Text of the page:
More than half of participants surveyed* plan to spend less than $500 on travel this
season, which often means a trade in comfort for affordability. While staying with
relatives is budget-friendly, respondents have admittedly slept in interesting places
including the laundry room at Grandma's, a pool table, bathtub, damp basements and
even a backyard tent. More than half of respondents bickered over bathroom
scheduling, and admit it pushes their buttons when guests leave their belongings
around. Grown children, siblings and stepmother/mother-in-laws top the list as
relatives most likely to get sent packing first. With tensions building, it's no wonder
why 43 percent of hosts and houseguests spend more time recovering from holiday
travel than enjoying the company of loved ones.
This year, Extended Stay America gives the gift of value. More than just a hotel
room, Extended Stay America provides space for the whole family to unpack and
unwind, with plenty of storage to avoid "living out of a suitcase." Guests enjoy
upgraded amenities at a price Grandma's house can't beat, including free in-room Wi-
Fi to stay connected and flat-screen televisions with premium channels to watch
holiday favorites. On-site laundry centers allow for light packing on long trips and
fully-equipped kitchens with full-size refrigerators provide the option to reheat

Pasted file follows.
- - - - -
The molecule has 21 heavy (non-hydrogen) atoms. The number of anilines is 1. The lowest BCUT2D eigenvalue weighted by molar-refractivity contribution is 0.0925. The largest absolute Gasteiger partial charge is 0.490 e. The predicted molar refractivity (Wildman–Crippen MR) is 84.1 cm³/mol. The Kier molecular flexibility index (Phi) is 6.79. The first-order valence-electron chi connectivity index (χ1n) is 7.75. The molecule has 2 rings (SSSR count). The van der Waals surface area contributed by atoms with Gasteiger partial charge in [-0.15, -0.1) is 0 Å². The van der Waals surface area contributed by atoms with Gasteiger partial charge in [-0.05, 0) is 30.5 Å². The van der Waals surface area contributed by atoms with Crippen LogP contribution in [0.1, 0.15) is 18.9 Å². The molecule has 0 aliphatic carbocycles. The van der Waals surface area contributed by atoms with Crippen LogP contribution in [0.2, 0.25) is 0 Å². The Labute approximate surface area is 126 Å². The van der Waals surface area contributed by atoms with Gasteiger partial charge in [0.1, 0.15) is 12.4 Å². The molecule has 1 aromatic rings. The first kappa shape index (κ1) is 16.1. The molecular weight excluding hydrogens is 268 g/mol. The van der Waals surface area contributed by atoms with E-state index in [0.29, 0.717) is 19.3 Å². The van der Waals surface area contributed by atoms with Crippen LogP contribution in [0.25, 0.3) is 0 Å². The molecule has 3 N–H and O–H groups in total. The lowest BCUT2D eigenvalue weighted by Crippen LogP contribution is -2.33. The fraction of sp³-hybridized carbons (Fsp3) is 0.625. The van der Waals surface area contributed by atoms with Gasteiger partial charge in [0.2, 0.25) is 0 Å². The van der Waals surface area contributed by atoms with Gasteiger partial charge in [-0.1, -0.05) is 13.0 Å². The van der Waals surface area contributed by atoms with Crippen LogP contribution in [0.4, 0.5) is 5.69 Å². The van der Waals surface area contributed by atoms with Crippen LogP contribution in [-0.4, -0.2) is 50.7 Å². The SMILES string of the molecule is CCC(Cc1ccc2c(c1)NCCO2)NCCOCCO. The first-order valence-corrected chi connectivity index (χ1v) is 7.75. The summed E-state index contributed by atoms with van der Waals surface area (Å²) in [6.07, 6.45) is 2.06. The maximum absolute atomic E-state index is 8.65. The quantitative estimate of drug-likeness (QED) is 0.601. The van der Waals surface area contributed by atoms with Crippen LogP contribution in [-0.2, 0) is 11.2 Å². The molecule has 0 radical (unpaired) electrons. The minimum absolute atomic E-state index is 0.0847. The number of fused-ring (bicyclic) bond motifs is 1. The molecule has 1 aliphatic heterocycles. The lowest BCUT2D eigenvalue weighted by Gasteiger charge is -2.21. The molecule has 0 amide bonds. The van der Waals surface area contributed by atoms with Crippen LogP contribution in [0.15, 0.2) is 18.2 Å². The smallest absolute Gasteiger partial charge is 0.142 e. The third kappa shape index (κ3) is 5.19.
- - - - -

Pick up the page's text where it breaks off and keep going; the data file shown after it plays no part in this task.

leftovers. With 700 locations across 44 states, those nearest and dearest are never
far from an Extended Stay America.
Extended Stay America combines comfort with the convenient amenities of home,
offering a consistently fresh and clean experience, with spacious guest rooms
featuring refreshed amenities.
June 12, 2012 - CHPA Online
Corporate Housing Needs Greater Awareness, Poll Concludes
While over one million adult Canadians have stayed in a temporary residence for an
extended period at least once, very few of them seem to know that there are
facilities better suited than a hotel for this purpose. In a recent poll undertaken by
Ipsos-Reid for Premiere Executive Suites Limited, only five per cent of the target
market could name a single corporate housing provider.
“Clearly, our industry has to do a better job of creating awareness,” says Jeff
Brookhouser, President of Premiere Executive Suites, Canada’s largest provider of
corporate housing. “Even though we may be competing with each other for
customers’, we’re fighting over a very small proportion of a potentially much larger
customer base. If we can do a better job of making the market aware of our
existence, then there would be plenty of business to enable all of us to succeed.”